South Africa yesterday ordered the expulsion of veteran CBS News reporter Allen Pizzey and his crew after the network broadcast film of a peaceful funeral in the black township of Alexandra.
In a statement, CBS said that the expulsion order is being studied and that the network "intends to use all avenues of appeal" to keep Pizzey, his producer and cameraman in the country.
"The CBS news coverage from South Africa has been responsible," CBS News President Van Gordon Sauter said. "It's been accurate and has been of benefit to our audience."
The order was issued to Pizzey, producer William Mutschmann and cameraman Wim de Vos by Home Affairs Minister Stoffel Botha. Botha said CBS had obtained and aired the film Wednesday night in "flagrant contempt" of a Supreme Court order banning cameras at the funeral for 17 blacks killed during racial unrest in Alexandra.
Botha said his attention had been drawn to CBS after senior news executives, including CBS Evening News anchor Dan Rather and foreign editor Sam Roberts, were quoted last Saturday in a Washington Post article.
In The Post report, Rather said South Africa's ban on cameras in trouble spots since Nov. 2 had made coverage more difficult for television, which depends on pictures to tell its news stories.
"We're having one hell of a time . . . but we are determined to continue to report the reality, not the unreality that the government would like us to report," he said.
Rather added later that he felt that the networks had not worked hard enough to explain to U.S. viewers "that this is a systematic harassment with the intention to intimidate" reporters.
Roberts told The Post that South African officials "think they can sweep all their problems under the rug by shutting off our cameras. We don't give up that easy."
Botha said that, "from the Post story , I conclude that CBS is determined to disobey the South African laws in order to obtain film material which, according to our experience, is often one-sided and gives a poor image of conditions in the country. In my opinion, this is a breaking of accepted professional ethics."
Sauter responded: "We are very aware of our ethical obligations . . . and we are also cognizant of the South African laws. This is a legal matter which our attorneys are vigorously pursuing. It is our desire to continue the coverage in South Africa in a manner consistent with our responsibility to our audience."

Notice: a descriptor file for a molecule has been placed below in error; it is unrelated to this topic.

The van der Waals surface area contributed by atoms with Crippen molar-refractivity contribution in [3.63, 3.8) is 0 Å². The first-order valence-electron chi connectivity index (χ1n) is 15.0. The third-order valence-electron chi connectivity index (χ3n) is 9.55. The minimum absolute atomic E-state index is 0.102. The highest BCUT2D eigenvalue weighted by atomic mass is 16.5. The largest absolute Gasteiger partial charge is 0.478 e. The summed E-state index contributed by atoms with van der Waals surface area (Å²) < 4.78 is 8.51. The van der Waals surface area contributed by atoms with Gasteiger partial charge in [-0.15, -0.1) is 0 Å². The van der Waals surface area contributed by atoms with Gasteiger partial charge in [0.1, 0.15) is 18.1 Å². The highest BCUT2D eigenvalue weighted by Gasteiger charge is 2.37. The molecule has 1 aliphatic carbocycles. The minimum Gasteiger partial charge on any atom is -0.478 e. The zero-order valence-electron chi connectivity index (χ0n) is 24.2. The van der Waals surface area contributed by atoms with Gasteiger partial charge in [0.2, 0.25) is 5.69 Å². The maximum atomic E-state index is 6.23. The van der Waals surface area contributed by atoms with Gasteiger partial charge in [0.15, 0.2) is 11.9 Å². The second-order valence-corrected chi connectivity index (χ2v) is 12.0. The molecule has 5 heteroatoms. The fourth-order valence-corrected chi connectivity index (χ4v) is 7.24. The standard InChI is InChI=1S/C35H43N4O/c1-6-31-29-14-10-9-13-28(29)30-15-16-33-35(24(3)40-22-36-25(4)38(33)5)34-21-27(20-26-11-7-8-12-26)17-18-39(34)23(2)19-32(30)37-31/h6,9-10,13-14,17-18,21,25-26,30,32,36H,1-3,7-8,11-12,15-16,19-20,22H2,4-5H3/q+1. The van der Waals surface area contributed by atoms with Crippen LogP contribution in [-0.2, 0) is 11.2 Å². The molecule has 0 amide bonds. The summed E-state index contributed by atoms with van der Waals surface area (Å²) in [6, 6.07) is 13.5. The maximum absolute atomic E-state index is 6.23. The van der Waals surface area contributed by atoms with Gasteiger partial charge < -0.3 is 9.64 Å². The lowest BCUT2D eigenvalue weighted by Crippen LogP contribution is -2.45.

Rather said yesterday that he could not comment until after the expulsion is appealed.
Roberts said, "I'm not sorry about running the footage , and I don't retract what I said to The Post . When this footage appeared, there was no doubt in my mind that we should run it. In my mind, it was no different from pictures of dissidents in Russia."
CBS sources said that they feel that Pizzey was singled out because he has been "a thorn in their side," as one put it, in efforts to avoid censorship of television coverage in troubled areas.
A Canadian, Pizzey joined CBS in 1980 in Johannesburg, then moved to Athens from which he has covered South Africa. He and his crew filmed South African police hiding in a truck, then shooting at blacks who tried to attack the government vehicle. "It is the single piece they hate the most," one CBS executive said recently.
The film cited by South African authorities yesterday was shown Wednesday night after Pizzey reported on the funeral that day without pictures. Rather introduced the film by saying that it was "taken by an amateur camera and eventually obtained by CBS News outside of South Africa."
Last night on CBS Evening News, Rather reported the expulsion order and showed part of the film again.